US State Dept India Judicial Assistance

Here is the LINK. This link give you information on technicalities such as service of process etc. Here is an excerpt.

Summary: Judicial assistance between the United States and India is governed by the Vienna Convention on Consular Relations (VCCR), 21 UST 77, TIAS 6820, 596 U.N.T.S. 261, to which the United States and India are parties and the bilateral Joint Secretary (Security), Ministry of Home Affairs, Treaty Doc. 107-3, 107th Cong., 2d Sess.

Service of Process: India is not a party to the Hague Convention on the Service Abroad of Judicial and Extra Judicial Documents in Civil and Commercial Matters or the Inter-American Convention on Letters Rogatory and Additional Protocol. If service of process from the United States is attempted in India by certain methods detailed in Rule 4 of the Federal Rules of Civil Procedure, such as service by mail; or service by a local agent such as a local attorney or service by publication is effected, that may not constitute service of process under Indian law. See our general Service of Process guidance. This may be important if eventual enforcement of a judgment in India is foreseen. Service may also be attempted in India pursuant to a letter rogatory, transmitted through the diplomatic channel to the Indian Ministry of External Affairs. See our guidance on preparation of letters rogatory. Letters rogatory for service of process should be transmitted to the U.S. Department of State, Bureau of Consular Affairs, Overseas Citizens Services, Office of American Citizens Services and Crisis Management, Near East and South Central Asia Division, CA/OCS/ACS/NESCA. Mailing address: SA-29, 4th Floor, 2201 C Street N.W., Washington, D.C. 20520. Express mail address: 2100 Pennsylvania Avenue N.W., Washington, D.C. 20037.See also our Service Under the Foreign Sovereign Immunities Act (FSIA) feature and FSIA Checklist for questions about service on a foreign state, agency or instrumentality.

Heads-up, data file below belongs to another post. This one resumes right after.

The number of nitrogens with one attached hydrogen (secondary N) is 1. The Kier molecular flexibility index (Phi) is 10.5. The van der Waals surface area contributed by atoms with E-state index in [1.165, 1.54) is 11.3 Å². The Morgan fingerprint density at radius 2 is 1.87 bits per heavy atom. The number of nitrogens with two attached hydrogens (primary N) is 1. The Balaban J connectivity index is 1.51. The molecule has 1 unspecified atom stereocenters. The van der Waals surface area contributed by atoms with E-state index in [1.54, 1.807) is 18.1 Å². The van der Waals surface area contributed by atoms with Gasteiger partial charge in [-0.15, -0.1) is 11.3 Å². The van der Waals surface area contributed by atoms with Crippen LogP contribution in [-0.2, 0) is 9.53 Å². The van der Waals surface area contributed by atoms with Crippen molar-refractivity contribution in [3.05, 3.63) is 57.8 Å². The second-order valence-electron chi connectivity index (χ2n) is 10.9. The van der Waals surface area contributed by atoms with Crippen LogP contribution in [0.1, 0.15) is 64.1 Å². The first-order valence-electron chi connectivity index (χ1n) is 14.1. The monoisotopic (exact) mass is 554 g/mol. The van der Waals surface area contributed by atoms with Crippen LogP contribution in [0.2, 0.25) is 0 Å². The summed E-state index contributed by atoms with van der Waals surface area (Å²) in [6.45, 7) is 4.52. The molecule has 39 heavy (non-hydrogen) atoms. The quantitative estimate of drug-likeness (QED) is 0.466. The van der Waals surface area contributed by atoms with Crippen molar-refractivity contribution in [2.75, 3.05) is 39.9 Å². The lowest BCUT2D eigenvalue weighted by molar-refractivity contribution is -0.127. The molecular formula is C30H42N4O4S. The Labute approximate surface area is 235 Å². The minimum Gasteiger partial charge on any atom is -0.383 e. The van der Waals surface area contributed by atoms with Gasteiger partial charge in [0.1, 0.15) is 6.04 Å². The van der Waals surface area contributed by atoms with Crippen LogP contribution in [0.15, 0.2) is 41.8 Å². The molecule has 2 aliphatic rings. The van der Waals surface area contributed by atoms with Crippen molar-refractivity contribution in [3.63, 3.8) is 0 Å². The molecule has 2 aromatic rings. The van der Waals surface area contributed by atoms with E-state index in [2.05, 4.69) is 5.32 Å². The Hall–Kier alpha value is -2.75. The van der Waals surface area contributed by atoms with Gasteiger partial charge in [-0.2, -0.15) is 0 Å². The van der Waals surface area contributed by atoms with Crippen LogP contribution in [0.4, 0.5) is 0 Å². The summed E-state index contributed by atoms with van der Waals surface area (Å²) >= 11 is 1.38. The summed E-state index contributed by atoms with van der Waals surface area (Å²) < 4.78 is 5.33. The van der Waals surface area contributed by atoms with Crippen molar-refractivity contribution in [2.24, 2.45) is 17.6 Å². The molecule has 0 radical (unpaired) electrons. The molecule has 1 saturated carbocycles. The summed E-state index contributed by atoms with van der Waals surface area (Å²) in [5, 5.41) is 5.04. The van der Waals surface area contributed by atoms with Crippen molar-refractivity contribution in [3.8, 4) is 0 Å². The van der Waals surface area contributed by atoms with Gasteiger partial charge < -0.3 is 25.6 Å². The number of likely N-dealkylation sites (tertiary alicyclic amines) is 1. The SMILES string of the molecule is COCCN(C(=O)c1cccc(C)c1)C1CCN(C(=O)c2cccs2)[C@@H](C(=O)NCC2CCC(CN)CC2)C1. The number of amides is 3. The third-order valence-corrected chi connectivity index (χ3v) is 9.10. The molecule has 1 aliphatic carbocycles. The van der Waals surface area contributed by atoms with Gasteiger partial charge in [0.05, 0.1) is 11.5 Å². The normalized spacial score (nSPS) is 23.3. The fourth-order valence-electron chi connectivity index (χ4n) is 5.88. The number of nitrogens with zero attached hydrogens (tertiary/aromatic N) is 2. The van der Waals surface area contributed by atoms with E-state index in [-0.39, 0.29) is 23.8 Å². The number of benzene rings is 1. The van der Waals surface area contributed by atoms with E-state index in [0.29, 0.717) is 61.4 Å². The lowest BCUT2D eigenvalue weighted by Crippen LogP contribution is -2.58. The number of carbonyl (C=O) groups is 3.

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Some Interesting Stats On Arrests Of Women

In 1930, the British govt arrested 17,000 women for their involvement in the Dandi Yatra (Salt March). During 1937 to 1947 (10 Years), they arrested 5,000 women involved in the freedom struggle. From 2004 to 2006, the govt of India arrested 90,000 women of all ages under 498A. On the average, 27,000 women per year are being arrested under this flawed law. These are stats from the NCRB.

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The family of the writer was tortured by the Indian Police in an attempt to extort over a $100,000 by holding them in custody for over a week. The police, in cahoots with the magistrate and the PP, did this due to the ridiculous allegations made in a 498A case by his embittered ex-wife. She filed the case years after he and his family had last seen her. Thousands of 498A cases are filed each year in India by women seeking to wreak vengeance on their husbands and in-laws. Enormous sums are extorted from intimidated families implicated in these cases by corrupt Indian police officers and elements of the Indian judiciary. The author and his family haven't bribed any public official nor have they given in to the extortion. This blog aims to raise awareness of due process in India. The content of this blog constitutes, opinions, observations, and publicly available documents. The intent is not to slander or defame anyone or any institution and is the manifestation of the author's right to freedom of expression – with all the protections this right guarantees.

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